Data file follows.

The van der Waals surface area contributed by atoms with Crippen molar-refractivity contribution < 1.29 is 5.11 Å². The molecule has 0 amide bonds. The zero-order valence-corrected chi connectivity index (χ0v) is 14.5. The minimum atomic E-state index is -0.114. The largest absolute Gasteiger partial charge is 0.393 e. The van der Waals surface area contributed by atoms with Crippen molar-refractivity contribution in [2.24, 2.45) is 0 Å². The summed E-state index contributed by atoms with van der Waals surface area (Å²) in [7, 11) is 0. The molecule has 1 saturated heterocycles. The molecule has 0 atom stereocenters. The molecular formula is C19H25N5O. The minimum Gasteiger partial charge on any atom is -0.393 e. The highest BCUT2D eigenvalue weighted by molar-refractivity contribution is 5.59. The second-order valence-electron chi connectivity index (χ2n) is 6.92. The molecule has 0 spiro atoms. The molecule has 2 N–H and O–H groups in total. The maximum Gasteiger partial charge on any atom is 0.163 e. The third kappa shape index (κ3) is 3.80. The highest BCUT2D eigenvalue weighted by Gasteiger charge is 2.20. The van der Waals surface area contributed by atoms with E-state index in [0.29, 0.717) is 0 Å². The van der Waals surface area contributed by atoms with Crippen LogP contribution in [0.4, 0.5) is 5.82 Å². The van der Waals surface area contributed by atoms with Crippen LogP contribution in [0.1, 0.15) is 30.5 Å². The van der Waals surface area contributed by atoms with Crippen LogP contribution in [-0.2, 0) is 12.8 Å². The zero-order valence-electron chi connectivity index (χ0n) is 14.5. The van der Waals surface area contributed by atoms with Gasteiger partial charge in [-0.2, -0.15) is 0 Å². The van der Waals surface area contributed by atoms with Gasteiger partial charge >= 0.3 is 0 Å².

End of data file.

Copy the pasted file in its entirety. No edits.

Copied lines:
The van der Waals surface area contributed by atoms with Crippen molar-refractivity contribution < 1.29 is 5.11 Å². The molecule has 0 amide bonds. The zero-order valence-corrected chi connectivity index (χ0v) is 14.5. The minimum atomic E-state index is -0.114. The largest absolute Gasteiger partial charge is 0.393 e. The van der Waals surface area contributed by atoms with Crippen molar-refractivity contribution in [2.24, 2.45) is 0 Å². The summed E-state index contributed by atoms with van der Waals surface area (Å²) in [7, 11) is 0. The molecule has 1 saturated heterocycles. The molecule has 0 atom stereocenters. The molecular formula is C19H25N5O. The minimum Gasteiger partial charge on any atom is -0.393 e. The highest BCUT2D eigenvalue weighted by molar-refractivity contribution is 5.59. The second-order valence-electron chi connectivity index (χ2n) is 6.92. The molecule has 0 spiro atoms. The molecule has 2 N–H and O–H groups in total. The maximum Gasteiger partial charge on any atom is 0.163 e. The third kappa shape index (κ3) is 3.80. The highest BCUT2D eigenvalue weighted by Gasteiger charge is 2.20. The van der Waals surface area contributed by atoms with E-state index in [0.29, 0.717) is 0 Å². The van der Waals surface area contributed by atoms with Crippen LogP contribution in [0.4, 0.5) is 5.82 Å². The van der Waals surface area contributed by atoms with Crippen LogP contribution in [0.1, 0.15) is 30.5 Å². The van der Waals surface area contributed by atoms with Crippen LogP contribution in [-0.2, 0) is 12.8 Å². The zero-order valence-electron chi connectivity index (χ0n) is 14.5. The van der Waals surface area contributed by atoms with Gasteiger partial charge in [-0.2, -0.15) is 0 Å². The van der Waals surface area contributed by atoms with Gasteiger partial charge >= 0.3 is 0 Å².